• astringent •
ê-strin-jênt • Hear it!
Part of Speech: Adjective
Meaning: 1. Drawing together (organic) tissue, styptic. 2. Figuratively sharp, pungent, severe, as 'astringent remarks'. 3. Strong, bitter, as 'an astringent taste'.
Notes: This adjective comes from the rare verb astringe "to draw close, to constrict". It provides for an adverb, astringently, and a noun, astringency. It may be used itself as a noun referring to any substance causing things to astringe, as 'to use a styptic stick as an astringent after shaving'.
In Play: The fundamental sense of this word is "to constrict": "I don't think your wound merits a Band-Aid; an astringent is all you need." However, the sense has wandered off to a metaphorical "sharp, strong", which is more often the way today's Good Word is used: "Mother had some rather astringent remarks for Mark when he tracked mud in the kitchen floor that she had just mopped."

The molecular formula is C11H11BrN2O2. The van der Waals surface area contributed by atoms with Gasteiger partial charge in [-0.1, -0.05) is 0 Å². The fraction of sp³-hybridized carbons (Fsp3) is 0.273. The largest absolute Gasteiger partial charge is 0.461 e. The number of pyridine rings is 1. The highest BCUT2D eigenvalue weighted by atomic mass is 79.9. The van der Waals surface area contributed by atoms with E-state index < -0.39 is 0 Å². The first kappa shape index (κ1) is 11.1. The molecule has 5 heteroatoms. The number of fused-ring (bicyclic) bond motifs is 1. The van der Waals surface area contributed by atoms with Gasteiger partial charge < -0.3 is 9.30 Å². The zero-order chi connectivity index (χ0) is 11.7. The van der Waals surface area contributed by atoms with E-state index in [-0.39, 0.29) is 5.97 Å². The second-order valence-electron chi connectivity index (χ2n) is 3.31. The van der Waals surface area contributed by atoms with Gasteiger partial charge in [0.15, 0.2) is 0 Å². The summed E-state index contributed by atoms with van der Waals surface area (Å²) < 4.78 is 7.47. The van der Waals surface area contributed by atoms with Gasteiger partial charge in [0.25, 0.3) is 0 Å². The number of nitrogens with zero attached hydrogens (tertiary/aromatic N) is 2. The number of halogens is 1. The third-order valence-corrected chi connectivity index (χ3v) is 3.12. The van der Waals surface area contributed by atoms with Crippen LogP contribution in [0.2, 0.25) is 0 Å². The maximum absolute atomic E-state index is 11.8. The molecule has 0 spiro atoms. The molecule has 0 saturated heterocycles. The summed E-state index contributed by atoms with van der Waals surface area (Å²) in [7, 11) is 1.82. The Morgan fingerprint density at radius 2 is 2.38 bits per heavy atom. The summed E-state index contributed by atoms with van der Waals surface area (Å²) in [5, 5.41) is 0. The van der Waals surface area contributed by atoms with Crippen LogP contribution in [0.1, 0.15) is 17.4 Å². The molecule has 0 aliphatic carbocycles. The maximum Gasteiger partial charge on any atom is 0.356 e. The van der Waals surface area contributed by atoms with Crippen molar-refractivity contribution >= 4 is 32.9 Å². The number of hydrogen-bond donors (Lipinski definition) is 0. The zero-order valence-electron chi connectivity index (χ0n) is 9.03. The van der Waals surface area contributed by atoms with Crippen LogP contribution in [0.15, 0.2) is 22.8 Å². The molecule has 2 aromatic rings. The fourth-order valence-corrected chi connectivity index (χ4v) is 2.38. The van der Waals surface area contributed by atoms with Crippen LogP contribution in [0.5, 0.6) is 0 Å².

Word History: This word is a makeover of Latin astringen(t)s "constricting", the present participle of astringere "to bind fast, tighten, constrict" from ad- "(up) to" + stringere "to draw tight". The PIE word that produced stringere in Latin came to English via its Germanic ancestors without the Fickle N as streak, strict, and strike. The same PIE word, strei(n)g- "to stroke, rub, press", produced Lithuanian stregti "congeal, become stiff" and Greek strangein "to twist". English borrowed several words from Latin based on stringere, including stringent and, via French, strain, restrain, and constrain. (At this point we should all feel constrained to thank William Hupy for suggesting today's exceptionally Good Word.)
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